Unboxed Roundup: our links for w/c 9th March 2015
March 13, 2015
Sass Mixins vs Extends: The Data - Gavin
If mixins and extends both have some amount of duplication, which is best?
TDD in the games industry - Murray
Chris Parsons writes here about the lack of TDD in the games industry. This might sound anathema to us web developers, but what I found most interesting is the description of the things that the games industry does instead of TDD. It's not hard to have 100% test coverage of an application that doesn't work, so it's clear that TDD is not the only solution to building production-ready software and it's worth exploring those alternatives once in a while.
Why it's better to surf than have developers coding - Carlo
Only when everybody is moving fast can the system as a whole move faster. Local optimisations not only don't work, in software development they can actually create waste.
Thanks to Service Workers push notifications is no longer only mobile device feature - Paula
Great, detailed, ‘all you wanted to know and a bit more’ description of initialising and using push notification service in web applications. For the time being available in Chrome and Android GCM.
GhostText allows live editing of Chrome/Firefox text area or JS Code editor content with Sublime Text 3 - Gavin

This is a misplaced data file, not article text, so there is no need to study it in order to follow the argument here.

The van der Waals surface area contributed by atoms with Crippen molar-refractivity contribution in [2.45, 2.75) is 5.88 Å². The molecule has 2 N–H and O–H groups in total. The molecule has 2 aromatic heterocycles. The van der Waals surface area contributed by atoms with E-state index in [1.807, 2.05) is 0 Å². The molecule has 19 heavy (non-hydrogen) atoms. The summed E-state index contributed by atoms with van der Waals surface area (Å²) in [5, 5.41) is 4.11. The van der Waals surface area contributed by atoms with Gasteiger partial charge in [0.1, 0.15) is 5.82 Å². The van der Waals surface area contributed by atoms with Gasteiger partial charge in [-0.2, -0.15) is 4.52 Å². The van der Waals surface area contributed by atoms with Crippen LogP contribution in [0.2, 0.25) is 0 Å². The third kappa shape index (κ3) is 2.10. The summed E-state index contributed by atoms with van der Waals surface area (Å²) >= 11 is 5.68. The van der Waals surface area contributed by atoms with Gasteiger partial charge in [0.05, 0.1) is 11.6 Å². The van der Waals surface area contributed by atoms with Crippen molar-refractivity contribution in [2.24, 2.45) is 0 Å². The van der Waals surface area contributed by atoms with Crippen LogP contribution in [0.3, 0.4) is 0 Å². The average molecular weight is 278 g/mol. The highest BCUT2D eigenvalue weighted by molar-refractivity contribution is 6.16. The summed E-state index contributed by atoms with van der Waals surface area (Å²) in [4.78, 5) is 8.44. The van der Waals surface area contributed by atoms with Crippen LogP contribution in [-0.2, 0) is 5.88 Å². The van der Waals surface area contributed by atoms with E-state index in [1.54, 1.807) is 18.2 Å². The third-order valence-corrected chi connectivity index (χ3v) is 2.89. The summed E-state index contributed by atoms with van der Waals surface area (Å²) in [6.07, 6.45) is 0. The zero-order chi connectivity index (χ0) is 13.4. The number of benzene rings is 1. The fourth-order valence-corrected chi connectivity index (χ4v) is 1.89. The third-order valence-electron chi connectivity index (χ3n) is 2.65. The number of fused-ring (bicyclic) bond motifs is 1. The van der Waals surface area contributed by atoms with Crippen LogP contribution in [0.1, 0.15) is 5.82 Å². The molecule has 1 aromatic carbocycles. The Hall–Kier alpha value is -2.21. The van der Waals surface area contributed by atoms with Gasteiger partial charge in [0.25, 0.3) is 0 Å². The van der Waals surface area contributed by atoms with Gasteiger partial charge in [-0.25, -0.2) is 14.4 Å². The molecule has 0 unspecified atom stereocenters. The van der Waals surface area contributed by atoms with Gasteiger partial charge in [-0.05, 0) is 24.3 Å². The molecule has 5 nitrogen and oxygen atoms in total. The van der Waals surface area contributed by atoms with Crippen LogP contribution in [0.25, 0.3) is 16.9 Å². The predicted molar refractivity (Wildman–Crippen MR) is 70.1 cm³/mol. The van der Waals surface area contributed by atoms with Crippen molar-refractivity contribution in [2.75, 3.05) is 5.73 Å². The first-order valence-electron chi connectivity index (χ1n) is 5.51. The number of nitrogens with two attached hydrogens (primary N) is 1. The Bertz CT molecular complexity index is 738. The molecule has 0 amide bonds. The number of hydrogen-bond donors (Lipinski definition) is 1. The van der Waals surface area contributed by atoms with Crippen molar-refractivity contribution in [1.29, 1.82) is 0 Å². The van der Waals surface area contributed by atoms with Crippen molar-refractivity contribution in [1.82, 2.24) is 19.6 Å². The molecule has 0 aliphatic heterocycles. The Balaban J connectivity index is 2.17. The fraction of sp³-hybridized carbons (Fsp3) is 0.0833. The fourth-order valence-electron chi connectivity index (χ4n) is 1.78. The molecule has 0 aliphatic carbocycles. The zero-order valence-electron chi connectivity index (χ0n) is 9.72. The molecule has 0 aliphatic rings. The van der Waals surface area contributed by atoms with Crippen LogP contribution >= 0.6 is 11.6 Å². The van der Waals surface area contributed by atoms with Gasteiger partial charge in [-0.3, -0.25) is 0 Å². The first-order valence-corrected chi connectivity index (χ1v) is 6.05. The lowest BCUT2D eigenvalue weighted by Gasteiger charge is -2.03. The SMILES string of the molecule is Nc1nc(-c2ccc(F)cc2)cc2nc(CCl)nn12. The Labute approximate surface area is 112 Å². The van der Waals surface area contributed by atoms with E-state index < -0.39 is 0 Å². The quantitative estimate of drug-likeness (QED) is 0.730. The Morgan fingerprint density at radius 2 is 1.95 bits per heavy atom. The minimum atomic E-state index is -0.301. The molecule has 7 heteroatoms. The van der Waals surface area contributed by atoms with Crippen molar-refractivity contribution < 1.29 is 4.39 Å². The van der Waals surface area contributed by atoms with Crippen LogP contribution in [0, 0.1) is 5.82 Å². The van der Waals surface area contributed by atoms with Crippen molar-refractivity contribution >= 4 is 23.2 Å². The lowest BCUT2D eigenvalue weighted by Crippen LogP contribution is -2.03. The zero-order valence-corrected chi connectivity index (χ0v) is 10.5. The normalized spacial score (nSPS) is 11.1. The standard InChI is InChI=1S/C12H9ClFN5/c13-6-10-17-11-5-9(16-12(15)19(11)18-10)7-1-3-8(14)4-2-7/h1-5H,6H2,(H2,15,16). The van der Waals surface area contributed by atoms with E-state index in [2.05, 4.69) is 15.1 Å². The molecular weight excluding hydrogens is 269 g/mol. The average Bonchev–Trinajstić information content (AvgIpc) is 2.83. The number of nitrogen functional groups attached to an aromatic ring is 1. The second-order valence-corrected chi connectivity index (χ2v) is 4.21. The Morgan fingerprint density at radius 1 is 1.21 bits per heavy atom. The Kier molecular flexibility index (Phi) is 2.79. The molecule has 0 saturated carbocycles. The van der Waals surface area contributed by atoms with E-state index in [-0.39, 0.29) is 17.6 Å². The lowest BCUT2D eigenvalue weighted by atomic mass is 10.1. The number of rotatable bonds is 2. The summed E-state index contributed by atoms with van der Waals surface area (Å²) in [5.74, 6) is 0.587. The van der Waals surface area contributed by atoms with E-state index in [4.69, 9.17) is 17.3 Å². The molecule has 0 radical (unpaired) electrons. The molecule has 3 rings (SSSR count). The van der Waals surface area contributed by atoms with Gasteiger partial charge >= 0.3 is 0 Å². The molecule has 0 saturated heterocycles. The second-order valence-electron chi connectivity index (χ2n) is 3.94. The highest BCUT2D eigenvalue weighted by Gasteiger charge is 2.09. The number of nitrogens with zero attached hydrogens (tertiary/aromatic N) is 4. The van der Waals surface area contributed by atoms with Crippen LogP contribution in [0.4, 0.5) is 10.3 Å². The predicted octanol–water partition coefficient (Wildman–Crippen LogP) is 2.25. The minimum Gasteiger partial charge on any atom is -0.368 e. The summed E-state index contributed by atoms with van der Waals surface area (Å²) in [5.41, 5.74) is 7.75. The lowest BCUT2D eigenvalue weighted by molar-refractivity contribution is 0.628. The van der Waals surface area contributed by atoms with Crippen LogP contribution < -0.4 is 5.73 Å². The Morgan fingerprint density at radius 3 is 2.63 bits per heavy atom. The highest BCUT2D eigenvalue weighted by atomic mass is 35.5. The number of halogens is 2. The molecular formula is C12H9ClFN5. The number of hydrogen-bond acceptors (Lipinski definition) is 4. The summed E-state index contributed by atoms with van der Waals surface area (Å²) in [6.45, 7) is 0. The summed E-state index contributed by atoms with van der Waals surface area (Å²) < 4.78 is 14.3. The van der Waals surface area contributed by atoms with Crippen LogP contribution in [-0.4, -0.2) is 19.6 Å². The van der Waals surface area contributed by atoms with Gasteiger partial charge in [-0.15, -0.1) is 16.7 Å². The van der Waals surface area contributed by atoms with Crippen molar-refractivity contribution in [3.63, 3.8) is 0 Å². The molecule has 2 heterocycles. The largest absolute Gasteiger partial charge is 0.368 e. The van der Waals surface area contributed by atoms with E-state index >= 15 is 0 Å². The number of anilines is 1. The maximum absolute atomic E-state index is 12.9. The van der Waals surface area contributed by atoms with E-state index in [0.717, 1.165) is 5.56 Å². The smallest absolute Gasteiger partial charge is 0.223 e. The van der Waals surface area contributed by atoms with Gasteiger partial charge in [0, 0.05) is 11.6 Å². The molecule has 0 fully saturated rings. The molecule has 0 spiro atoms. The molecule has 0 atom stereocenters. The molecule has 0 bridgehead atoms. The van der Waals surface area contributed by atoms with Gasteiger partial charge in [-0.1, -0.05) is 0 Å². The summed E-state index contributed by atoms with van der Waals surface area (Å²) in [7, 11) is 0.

Use Sublime Text to write in your browser. Everything you type in the editor will be instantly updated in the browser (and vice versa).
Design by Contract in Ruby - Murray
I like to see how code is written by different people. Particularly when the code is very different to the code I might write myself. The code that Thomas Reynolds shows off in this post is notable for two reasons:
- He uses
Structto define his data classes and treats them mostly as dumb data stores, not adding much (if any) behaviour methods
- He uses the Contracts gem on the methods he does write to give ruby design by contract capabilities
These techniques are quite different to the code I'd write day-to-day, and I'd be wary of introducing them in a client project where other developers have to pick it up later. For better or worse as developers for a client-service agency we have to be fairly conservative in our development choices. However, I can see how these techniques might be useful and I'd love to try them out on a side project to get a better feel for them before introducing them to our client work.
Web app install banners on Chrome Beta - Gavin
Chrome on mobile is developing a standard for displaying a banner prompting the user to add your Web App to their homescreen. UX Standardization!
Track of the Week - Patrick D
I’ve been slightly addicted to this album over the past year and i’m still not bored of it